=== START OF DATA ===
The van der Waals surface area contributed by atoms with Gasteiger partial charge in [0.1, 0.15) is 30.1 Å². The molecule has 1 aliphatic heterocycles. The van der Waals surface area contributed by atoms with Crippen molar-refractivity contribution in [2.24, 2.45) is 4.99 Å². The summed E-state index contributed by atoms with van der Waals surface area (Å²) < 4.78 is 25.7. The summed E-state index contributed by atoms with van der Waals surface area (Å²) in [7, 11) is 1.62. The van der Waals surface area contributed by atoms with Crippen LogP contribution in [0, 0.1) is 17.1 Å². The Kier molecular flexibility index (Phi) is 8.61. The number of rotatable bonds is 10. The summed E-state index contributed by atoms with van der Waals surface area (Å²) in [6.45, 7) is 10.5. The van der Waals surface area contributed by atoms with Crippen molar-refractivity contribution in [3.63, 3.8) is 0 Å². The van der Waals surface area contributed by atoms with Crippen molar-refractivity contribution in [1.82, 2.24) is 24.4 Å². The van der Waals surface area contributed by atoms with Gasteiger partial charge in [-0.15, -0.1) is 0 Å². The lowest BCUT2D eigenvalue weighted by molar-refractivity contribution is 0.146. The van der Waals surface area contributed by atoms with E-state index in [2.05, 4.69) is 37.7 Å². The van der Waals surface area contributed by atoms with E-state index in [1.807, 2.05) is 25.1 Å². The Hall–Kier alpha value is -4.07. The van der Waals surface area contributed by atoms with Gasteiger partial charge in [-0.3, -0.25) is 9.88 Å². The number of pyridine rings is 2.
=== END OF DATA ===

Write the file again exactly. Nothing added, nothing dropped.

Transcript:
The van der Waals surface area contributed by atoms with Gasteiger partial charge in [0.1, 0.15) is 30.1 Å². The molecule has 1 aliphatic heterocycles. The van der Waals surface area contributed by atoms with Crippen molar-refractivity contribution in [2.24, 2.45) is 4.99 Å². The summed E-state index contributed by atoms with van der Waals surface area (Å²) < 4.78 is 25.7. The summed E-state index contributed by atoms with van der Waals surface area (Å²) in [7, 11) is 1.62. The van der Waals surface area contributed by atoms with Crippen LogP contribution in [0, 0.1) is 17.1 Å². The Kier molecular flexibility index (Phi) is 8.61. The number of rotatable bonds is 10. The summed E-state index contributed by atoms with van der Waals surface area (Å²) in [6.45, 7) is 10.5. The van der Waals surface area contributed by atoms with Crippen molar-refractivity contribution in [3.63, 3.8) is 0 Å². The van der Waals surface area contributed by atoms with Crippen molar-refractivity contribution in [1.82, 2.24) is 24.4 Å². The van der Waals surface area contributed by atoms with Gasteiger partial charge in [-0.15, -0.1) is 0 Å². The lowest BCUT2D eigenvalue weighted by molar-refractivity contribution is 0.146. The van der Waals surface area contributed by atoms with E-state index in [2.05, 4.69) is 37.7 Å². The van der Waals surface area contributed by atoms with E-state index in [1.807, 2.05) is 25.1 Å². The Hall–Kier alpha value is -4.07. The van der Waals surface area contributed by atoms with Gasteiger partial charge in [-0.3, -0.25) is 9.88 Å². The number of pyridine rings is 2.